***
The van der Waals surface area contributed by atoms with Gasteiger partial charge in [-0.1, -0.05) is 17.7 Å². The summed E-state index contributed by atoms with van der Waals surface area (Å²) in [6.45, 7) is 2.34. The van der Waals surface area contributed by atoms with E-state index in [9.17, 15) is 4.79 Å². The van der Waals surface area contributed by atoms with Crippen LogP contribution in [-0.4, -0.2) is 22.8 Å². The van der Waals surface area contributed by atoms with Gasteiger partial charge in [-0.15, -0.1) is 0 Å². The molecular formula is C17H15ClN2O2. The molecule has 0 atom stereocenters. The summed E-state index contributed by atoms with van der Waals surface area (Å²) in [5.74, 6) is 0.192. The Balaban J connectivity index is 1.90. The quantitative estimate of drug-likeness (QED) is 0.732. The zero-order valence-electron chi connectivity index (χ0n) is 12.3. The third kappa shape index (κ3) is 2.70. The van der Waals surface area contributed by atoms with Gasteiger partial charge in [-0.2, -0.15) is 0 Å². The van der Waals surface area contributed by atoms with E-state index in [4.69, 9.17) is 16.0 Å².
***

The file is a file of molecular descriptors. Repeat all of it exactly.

The van der Waals surface area contributed by atoms with Gasteiger partial charge in [-0.1, -0.05) is 17.7 Å². The summed E-state index contributed by atoms with van der Waals surface area (Å²) in [6.45, 7) is 2.34. The van der Waals surface area contributed by atoms with E-state index in [9.17, 15) is 4.79 Å². The van der Waals surface area contributed by atoms with Crippen LogP contribution in [-0.4, -0.2) is 22.8 Å². The van der Waals surface area contributed by atoms with Gasteiger partial charge in [-0.15, -0.1) is 0 Å². The molecular formula is C17H15ClN2O2. The molecule has 0 atom stereocenters. The summed E-state index contributed by atoms with van der Waals surface area (Å²) in [5.74, 6) is 0.192. The Balaban J connectivity index is 1.90. The quantitative estimate of drug-likeness (QED) is 0.732. The zero-order valence-electron chi connectivity index (χ0n) is 12.3. The third kappa shape index (κ3) is 2.70. The van der Waals surface area contributed by atoms with Gasteiger partial charge in [-0.2, -0.15) is 0 Å². The van der Waals surface area contributed by atoms with E-state index in [4.69, 9.17) is 16.0 Å².